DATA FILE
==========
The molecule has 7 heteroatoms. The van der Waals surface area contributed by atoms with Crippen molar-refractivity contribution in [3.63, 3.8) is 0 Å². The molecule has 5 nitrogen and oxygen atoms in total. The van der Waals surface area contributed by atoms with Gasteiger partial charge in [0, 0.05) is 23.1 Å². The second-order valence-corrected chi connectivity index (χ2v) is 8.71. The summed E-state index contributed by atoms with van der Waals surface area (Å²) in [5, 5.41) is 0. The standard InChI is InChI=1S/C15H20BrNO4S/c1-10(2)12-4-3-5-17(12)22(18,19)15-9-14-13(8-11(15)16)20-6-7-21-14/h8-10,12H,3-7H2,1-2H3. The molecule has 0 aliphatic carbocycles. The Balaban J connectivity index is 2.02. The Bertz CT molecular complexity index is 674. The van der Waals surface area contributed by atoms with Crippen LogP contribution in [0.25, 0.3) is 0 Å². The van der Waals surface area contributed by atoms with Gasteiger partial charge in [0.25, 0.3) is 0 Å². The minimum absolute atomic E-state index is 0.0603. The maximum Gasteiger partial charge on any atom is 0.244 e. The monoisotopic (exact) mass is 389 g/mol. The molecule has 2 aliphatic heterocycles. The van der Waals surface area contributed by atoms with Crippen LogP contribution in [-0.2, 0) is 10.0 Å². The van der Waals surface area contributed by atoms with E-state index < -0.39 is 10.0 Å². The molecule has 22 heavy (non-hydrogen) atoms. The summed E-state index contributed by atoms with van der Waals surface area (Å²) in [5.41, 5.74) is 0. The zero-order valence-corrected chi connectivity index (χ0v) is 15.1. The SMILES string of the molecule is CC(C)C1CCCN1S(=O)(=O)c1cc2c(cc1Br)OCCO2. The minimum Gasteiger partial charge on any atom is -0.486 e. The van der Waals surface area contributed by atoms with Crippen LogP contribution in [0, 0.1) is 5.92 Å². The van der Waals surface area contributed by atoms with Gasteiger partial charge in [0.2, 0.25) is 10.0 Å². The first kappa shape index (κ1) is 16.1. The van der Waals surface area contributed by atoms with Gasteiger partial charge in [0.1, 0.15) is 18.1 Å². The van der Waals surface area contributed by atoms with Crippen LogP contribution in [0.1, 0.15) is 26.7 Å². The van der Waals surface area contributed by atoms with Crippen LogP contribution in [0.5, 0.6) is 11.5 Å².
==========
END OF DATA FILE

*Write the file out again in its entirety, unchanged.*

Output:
The molecule has 7 heteroatoms. The van der Waals surface area contributed by atoms with Crippen molar-refractivity contribution in [3.63, 3.8) is 0 Å². The molecule has 5 nitrogen and oxygen atoms in total. The van der Waals surface area contributed by atoms with Gasteiger partial charge in [0, 0.05) is 23.1 Å². The second-order valence-corrected chi connectivity index (χ2v) is 8.71. The summed E-state index contributed by atoms with van der Waals surface area (Å²) in [5, 5.41) is 0. The standard InChI is InChI=1S/C15H20BrNO4S/c1-10(2)12-4-3-5-17(12)22(18,19)15-9-14-13(8-11(15)16)20-6-7-21-14/h8-10,12H,3-7H2,1-2H3. The molecule has 0 aliphatic carbocycles. The Balaban J connectivity index is 2.02. The Bertz CT molecular complexity index is 674. The van der Waals surface area contributed by atoms with Crippen LogP contribution in [0.25, 0.3) is 0 Å². The van der Waals surface area contributed by atoms with Gasteiger partial charge in [0.25, 0.3) is 0 Å². The minimum absolute atomic E-state index is 0.0603. The maximum Gasteiger partial charge on any atom is 0.244 e. The monoisotopic (exact) mass is 389 g/mol. The molecule has 2 aliphatic heterocycles. The van der Waals surface area contributed by atoms with Crippen LogP contribution in [-0.2, 0) is 10.0 Å². The van der Waals surface area contributed by atoms with E-state index < -0.39 is 10.0 Å². The molecule has 22 heavy (non-hydrogen) atoms. The summed E-state index contributed by atoms with van der Waals surface area (Å²) in [5.41, 5.74) is 0. The zero-order valence-corrected chi connectivity index (χ0v) is 15.1. The SMILES string of the molecule is CC(C)C1CCCN1S(=O)(=O)c1cc2c(cc1Br)OCCO2. The minimum Gasteiger partial charge on any atom is -0.486 e. The van der Waals surface area contributed by atoms with Crippen LogP contribution in [0, 0.1) is 5.92 Å². The van der Waals surface area contributed by atoms with Gasteiger partial charge in [0.2, 0.25) is 10.0 Å². The first kappa shape index (κ1) is 16.1. The van der Waals surface area contributed by atoms with Gasteiger partial charge in [0.1, 0.15) is 18.1 Å². The van der Waals surface area contributed by atoms with Crippen LogP contribution in [0.1, 0.15) is 26.7 Å². The van der Waals surface area contributed by atoms with Crippen LogP contribution in [0.5, 0.6) is 11.5 Å².